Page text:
Jason Perlow, Sr. Technology Editor at ZDNet, is a technologist with over two decades of experience integrating large heterogeneous multi-vendor computing environments in Fortune 500 companies. Jason is currently a Partner Technology Strategist with Microsoft Corp. His expressed views do not necessarily represent those of his employer.

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83 comments
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  • Eh, i got a kindle fire HD because

    It basically makes the prime membership soooooooooooo much more appealing, free streaming to go with my express shipping? I can dig it.

    Yeah, I got it just to their full advantage of my prime membership.
    icyrock
    • That is the appeal of the Fire

      Without it, the Fire would be nothing more than just another crapware tablet with an old version of Android.

      The "ecosystem" is what made the iPad the success it is, and Prime is the reason the Fire is surviving (and winning) the Android tablet wars.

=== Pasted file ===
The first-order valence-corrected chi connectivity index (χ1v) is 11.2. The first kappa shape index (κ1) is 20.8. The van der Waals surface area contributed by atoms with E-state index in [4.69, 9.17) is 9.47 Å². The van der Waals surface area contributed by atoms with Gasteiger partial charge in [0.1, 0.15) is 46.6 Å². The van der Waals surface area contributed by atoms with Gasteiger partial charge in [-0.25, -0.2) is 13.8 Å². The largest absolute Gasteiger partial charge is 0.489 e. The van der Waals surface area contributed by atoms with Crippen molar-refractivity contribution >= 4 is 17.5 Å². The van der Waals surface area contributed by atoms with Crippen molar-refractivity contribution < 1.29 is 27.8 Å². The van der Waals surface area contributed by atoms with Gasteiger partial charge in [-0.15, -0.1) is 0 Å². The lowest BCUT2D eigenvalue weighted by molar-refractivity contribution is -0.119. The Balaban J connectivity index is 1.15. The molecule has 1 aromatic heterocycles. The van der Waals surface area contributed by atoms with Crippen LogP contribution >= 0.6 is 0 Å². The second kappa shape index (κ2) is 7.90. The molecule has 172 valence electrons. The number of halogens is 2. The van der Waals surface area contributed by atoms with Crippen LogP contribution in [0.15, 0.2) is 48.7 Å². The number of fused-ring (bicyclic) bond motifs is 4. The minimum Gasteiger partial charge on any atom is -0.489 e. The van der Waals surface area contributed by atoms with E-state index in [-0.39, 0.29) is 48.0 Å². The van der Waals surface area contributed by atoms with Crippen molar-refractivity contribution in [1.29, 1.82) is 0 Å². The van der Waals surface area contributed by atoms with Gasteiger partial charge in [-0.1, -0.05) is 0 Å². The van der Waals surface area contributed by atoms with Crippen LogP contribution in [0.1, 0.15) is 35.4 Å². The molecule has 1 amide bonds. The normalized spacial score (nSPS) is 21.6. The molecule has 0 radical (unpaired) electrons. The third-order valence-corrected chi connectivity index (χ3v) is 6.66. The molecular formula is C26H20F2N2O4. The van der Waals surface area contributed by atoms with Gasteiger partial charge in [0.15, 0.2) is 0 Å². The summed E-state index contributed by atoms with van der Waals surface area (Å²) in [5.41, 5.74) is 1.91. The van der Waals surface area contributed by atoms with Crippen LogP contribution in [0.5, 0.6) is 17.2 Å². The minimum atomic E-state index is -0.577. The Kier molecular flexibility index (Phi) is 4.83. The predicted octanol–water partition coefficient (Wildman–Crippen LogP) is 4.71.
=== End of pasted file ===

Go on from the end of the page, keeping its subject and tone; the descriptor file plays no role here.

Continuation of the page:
wackoae
      • Agreed.... partly!

        Don't forget that any crappy tablet with crappy hardware features would be successful even if it had Prime. The Kindle Fire is a success because it got both right, the hardware as well as the content, and MOST IMPORTANTLY, the PRICE!

        Apple, surely has the hardware and content right, but NOT the price. Amazon seems to have got all these right. Is the Kindle Fire HD better than the iPad? In some respects yes, in others no. But according to this article http://tabletxray.com/kindle-fire-hd-vs-ipad-mini-comparison/ at least the features that matter most to most of us seems to be better on the new Kindle fire hd compared to the ipad mini.
        Bob Rac
        • Not so sure